“Where were you aiming with that shot Karen?” Gregg asked with a chuckle.
“Aiming? Oh shit, no one told me I had to aim.” I said.
Ted walked toward my wayward golf ball, shaking his head, and laughing. He started digging around in the thick brush almost directly to my right.
“Honestly, I didn’t plan on actually hitting the ball, so aiming was the last thing on my mind.” I said.
“And you have to keep your head down the whole time.” Ted added.
Gregg’s wife looked at Ted like he had just put a big bullseye on his chest. I could see honest fear in her eyes as a husband should never, ever give his wife tips on the golf course.
“OK, honey, I’ll try.” I said as I teed up another ball.
I heard Laura let out her breath, a bit surprised at my reaction. Honestly, I was too as my typical response would be a snarky “who asked you?”
I was amazed that my super long driver had rotated up and behind me in an arc and by some miracle of the golf Gods, had come back down that arc to strike the tiny little ball resting on the tee in front of me. More amazing, however, was the fact that I could genuinely laugh at how absolutely, objectively horrible I was at golf. I smiled to myself, proud of this new-found attitude toward a game I had avoided most of my life.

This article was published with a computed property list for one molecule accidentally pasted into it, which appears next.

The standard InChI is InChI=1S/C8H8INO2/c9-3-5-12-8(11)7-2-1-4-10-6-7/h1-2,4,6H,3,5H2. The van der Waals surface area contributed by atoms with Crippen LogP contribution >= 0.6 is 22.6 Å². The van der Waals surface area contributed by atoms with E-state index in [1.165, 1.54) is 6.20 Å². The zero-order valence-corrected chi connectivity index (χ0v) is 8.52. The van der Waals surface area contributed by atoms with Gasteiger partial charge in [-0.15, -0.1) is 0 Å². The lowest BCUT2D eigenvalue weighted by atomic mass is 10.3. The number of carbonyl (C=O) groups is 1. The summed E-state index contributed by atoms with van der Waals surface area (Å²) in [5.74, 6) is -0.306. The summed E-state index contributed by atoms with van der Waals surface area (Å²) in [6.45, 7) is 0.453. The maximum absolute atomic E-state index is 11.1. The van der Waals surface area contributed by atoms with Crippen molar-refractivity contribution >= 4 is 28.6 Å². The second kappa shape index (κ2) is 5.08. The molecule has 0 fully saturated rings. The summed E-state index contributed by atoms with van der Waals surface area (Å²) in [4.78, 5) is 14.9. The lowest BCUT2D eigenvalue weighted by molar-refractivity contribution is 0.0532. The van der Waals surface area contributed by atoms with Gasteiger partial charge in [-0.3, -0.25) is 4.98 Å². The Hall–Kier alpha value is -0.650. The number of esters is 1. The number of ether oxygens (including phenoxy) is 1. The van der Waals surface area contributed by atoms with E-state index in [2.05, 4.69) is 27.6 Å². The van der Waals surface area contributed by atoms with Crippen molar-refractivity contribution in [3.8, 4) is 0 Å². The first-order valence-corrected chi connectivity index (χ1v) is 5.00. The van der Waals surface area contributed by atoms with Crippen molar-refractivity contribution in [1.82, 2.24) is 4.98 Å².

As I got older, it was easy enough not to pick up something I knew I would suck at. I don’t have to be the best, but I don’t like to suck.
I thought long and hard about taking up golf. You know you are going to suck. I said to myself.
“You know you are going to suck.” Ted said to me, knowing my aversion to suckage. “Oh, and by the way, the worst person on a golf course is one who gets frustrated and pissy about how they are playing.”
Me, get frustrated and pissy if I suck at something? Hmmm. Maybe this is a bad idea.
I really wanted to learn how to play golf, so I started negotiating with myself.
Just try it, and if the sucking is just too painful, you can quit.
Try to have a good attitude. Make a joke about it, but don’t bring attention to yourself.
And then Ted said, “You can do this, but you have to work really hard.”
“Will you help me?” I asked sheepishly, knowing that golf has broken up more than one marriage. “I promise to never, ever get mad at you.”
Next thing I knew, my Mother’s Day present was a starter set of clubs. I literally do not remember ever sucking so bad at anything in my entire life. At my weekly lessons, my pro asks what I want to work on, and I respond, “Let’s work on my drive, like we did last week and the week before and the week before.”
The miracle of golf for me is that I love it. I smile the whole time. I love sucking. I set the bar so low, below sucking if that’s possible, that just showing up is an accomplishment. Golf courses are beautiful. I get a few hours outdoors with my friends or my husband and I challenge myself the whole time. Plus, no one else cares or even notices how badly I suck because they are too busy worrying about their own suckage.
“Gregg, I’m taking a mulligan. I wouldn’t stand there if I were you.” I said to Gregg, who quickly moved from my right to my left as I set up for another drive.